Giro 100 proof winter gloves review

The pincer like Giro 100 Proof Winter Gloves promise the best protection against the coldest rides when there’s a real nip in the air

Giro 100 Proof Winter Gloves
(Image credit: Giro)
Cycling Weekly Verdict

The unisex Giro 100 Proof Winter Gloves are ideal in subzero riding conditions, managing to balance the warmth and dexterity exceptionally well. Despite a seemingly high price tag, they’re more than worth it to keep you riding through winter.

For
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    Fit

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    Thermal properties

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    Function

Against
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    Small nose wipe

Promising to be a no compromise option for sub zero temperature, the answer to winter riding woes could be the Giro 100 Proof Winter Gloves.

Thermal Mittens or Gloves?

Giro's semi-mittens claim to be the best of both worlds, balancing just enough padding to prevent freezing numb hands, without reducing dexterity. Much like the Specialized 2.0 Element Gloves (opens in new tab), the Giro 100 Proof Winter Gloves take advantage of generating more heat by keeping some fingers together.

Best winter cycling gloves: Keeping hands warm in the coldest months (opens in new tab)

The most recent model of the Giro 100 Proof Winter Gloves has been updated and now contains a wealth of features. The padding on the back of the gloves uses a Polartec Power Dry insulated core, made from 80% post-consumer recycled fiber. This is Wrapped in an OutDry waterproof membrane, which also features a reasonable level of reflectivity.

At the palm of the Giro 100 Proof Winter Gloves is a durable AX Suede Echo Diamond synthetic fabric. As well as being made from recycled materials, it claims to be specifically designed for gloves and offers significantly more durability than fabrics used on other gloves, while being thin and comfortable. There’s also Touchscreen Technology on the index and pointer fingertips for compatibility with smart screens, both phones and GPS/ computers.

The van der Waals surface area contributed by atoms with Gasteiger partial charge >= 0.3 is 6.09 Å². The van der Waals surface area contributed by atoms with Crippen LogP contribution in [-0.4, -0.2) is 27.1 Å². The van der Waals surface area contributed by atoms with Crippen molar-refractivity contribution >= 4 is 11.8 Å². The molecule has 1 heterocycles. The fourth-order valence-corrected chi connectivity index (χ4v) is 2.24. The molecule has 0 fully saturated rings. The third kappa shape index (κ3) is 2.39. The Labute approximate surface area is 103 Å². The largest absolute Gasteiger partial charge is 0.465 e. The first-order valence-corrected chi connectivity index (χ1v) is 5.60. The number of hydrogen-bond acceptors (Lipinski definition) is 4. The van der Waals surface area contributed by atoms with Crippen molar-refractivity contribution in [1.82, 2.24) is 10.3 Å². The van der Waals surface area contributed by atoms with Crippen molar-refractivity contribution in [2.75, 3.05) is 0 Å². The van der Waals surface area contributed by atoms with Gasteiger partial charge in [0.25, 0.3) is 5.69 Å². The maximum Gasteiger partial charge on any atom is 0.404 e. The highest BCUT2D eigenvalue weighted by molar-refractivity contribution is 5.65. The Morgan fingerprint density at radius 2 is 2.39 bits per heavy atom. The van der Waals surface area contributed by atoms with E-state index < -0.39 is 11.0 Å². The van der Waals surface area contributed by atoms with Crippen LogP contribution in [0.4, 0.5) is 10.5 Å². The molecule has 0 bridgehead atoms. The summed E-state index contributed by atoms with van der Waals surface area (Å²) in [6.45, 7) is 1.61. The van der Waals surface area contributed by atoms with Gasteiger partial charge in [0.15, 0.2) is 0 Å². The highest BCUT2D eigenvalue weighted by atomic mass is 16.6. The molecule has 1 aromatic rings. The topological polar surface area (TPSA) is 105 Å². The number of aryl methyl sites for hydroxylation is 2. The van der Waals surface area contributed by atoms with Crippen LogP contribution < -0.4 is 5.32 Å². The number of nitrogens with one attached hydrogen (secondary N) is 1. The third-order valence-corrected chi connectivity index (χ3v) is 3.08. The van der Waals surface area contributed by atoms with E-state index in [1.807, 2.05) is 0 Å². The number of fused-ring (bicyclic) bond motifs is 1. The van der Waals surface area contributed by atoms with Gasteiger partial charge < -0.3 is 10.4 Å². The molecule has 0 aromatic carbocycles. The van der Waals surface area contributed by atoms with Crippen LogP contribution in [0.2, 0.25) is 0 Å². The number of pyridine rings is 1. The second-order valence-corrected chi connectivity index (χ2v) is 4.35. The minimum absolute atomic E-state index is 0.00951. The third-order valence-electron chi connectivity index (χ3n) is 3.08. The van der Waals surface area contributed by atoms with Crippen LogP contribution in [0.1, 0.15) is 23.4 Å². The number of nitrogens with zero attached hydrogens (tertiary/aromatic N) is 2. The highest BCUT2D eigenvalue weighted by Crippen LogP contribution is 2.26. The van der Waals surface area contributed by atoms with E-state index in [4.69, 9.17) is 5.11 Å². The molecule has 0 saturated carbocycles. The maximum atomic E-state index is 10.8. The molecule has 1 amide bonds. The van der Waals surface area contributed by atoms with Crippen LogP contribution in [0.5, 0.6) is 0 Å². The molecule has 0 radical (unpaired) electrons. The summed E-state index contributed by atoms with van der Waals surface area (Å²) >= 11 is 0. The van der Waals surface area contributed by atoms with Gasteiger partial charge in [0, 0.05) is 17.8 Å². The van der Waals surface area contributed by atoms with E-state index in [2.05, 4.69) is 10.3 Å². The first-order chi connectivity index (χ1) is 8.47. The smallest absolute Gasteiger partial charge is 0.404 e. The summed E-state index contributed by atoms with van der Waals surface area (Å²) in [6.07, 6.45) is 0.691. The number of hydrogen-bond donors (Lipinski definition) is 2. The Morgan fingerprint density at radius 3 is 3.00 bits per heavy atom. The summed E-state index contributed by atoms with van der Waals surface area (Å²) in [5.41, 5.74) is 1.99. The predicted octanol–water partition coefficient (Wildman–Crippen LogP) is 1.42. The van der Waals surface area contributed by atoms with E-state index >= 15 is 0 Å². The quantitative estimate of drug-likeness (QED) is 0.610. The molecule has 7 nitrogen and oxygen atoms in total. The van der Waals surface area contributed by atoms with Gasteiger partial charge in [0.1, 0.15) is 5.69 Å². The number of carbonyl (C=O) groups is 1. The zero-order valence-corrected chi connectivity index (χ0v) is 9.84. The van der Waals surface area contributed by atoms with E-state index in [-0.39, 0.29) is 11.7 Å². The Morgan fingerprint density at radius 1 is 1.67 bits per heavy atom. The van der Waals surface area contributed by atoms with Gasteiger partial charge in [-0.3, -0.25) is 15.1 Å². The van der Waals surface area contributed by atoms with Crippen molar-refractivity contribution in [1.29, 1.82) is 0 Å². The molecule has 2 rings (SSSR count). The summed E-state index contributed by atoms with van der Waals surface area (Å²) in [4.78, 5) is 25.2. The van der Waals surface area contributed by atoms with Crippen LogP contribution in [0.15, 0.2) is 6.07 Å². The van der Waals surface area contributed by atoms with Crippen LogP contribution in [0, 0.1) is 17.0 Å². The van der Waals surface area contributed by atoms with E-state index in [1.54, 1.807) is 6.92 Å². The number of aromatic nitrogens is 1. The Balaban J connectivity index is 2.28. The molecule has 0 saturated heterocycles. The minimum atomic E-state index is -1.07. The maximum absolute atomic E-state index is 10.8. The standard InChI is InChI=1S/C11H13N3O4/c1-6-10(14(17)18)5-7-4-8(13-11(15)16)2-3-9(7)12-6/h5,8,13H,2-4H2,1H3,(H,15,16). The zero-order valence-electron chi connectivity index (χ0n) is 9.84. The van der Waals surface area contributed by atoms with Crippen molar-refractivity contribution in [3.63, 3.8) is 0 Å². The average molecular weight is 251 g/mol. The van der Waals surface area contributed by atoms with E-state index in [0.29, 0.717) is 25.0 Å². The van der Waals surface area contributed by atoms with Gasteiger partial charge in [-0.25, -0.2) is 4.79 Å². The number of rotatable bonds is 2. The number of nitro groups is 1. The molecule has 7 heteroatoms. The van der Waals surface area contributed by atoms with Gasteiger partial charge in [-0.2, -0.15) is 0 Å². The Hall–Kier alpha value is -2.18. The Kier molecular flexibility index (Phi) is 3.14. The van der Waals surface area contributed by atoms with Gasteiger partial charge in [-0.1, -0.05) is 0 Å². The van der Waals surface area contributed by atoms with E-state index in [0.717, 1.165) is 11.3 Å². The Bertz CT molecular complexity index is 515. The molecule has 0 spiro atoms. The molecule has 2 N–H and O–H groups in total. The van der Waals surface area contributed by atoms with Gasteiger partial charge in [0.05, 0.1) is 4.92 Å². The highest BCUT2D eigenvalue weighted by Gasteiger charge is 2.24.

Giro 100 Proof Winter Gloves close up

The wrist tucks both under and over your cycling jacket cuff.
(Image credit: Giro)

The Giro 100 Proof Winter Gloves are finished off with a hook and loop adjustable cuff closure.

The ride

To say there was no pre-ride apprehension testing the Giro 100 Proof Winter Gloves would be a lie.

Commuting to work by bike? What to wear throughout the year (opens in new tab)

There’s something about the finger restriction of semi-mittens on a bike that made me think that I’d be losing co-ordination and control, or that the significant padding, despite its low profile qualities, would tangle up in the leavers.

To that end, the first ride of the Giro 100 Proof Winter Gloves was undertaken in far too warm conditions of around 5 degrees, with a spare pair in the back pocket just in case.

This proved two things: that the gloves really are sub-zero riding only, anything above fridge temperature creates finger soup; and, that there are zero control issues even when having three fingers wedded together.

Thankfully, living in the north of England provided ample opportunity for more appropriate weather conditions and I can categorically say that the Giro 100 Proof Winter Gloves are totally up for the job.

Initially, they can feel too warm, but within half an hour's ride the added wind-chill means they come into their own and regulate hand temperature perfectly.

Gear changing proved no problem, nor was micro leaver control required for braking, especially when riding in icy/wet and greasy sketchy road conditions. It goes without saying that the radial grip on the bars wasn’t impacted at all.

In snow and sleet the Giro 100 Proof Winter Gloves lived up to their waterproof claims. In a heavy downpour they would breach, but then if it’s warm enough to rain, you’re in the wrong gloves.

The only downside is that when the inevitable nose dew drops form, I found the snot/ sweat strip is a little thin and could do with it being slightly wider.

Value

The price tag of nearly £80 for the Giro 100 Proof Winter Gloves may seem a little steep for a relatively small item of kit, but any bike rider will tell you the ability to keep riding through winter is priceless.

If nothing else they’re way cheaper than a smart turbo trainer and related set up.

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Hannah is Cycling Weekly’s longest-serving tech writer, having started with the magazine back in 2011. She has covered all things technical for both print and digital over multiple seasons representing CW at spring Classics, and Grand Tours and all races in between.


Hannah was a successful road and track racer herself, competing in UCI races all over Europe as well as in China, Pakistan and New Zealand.


For fun, she's ridden LEJOG unaided, a lap of Majorca in a day, won a 24-hour mountain bike race and tackled famous mountain passes in the French Alps, Pyrenees, Dolomites and Himalayas. 


She lives just outside the Peak District National Park near Manchester UK with her partner, daughter and a small but beautifully formed bike collection.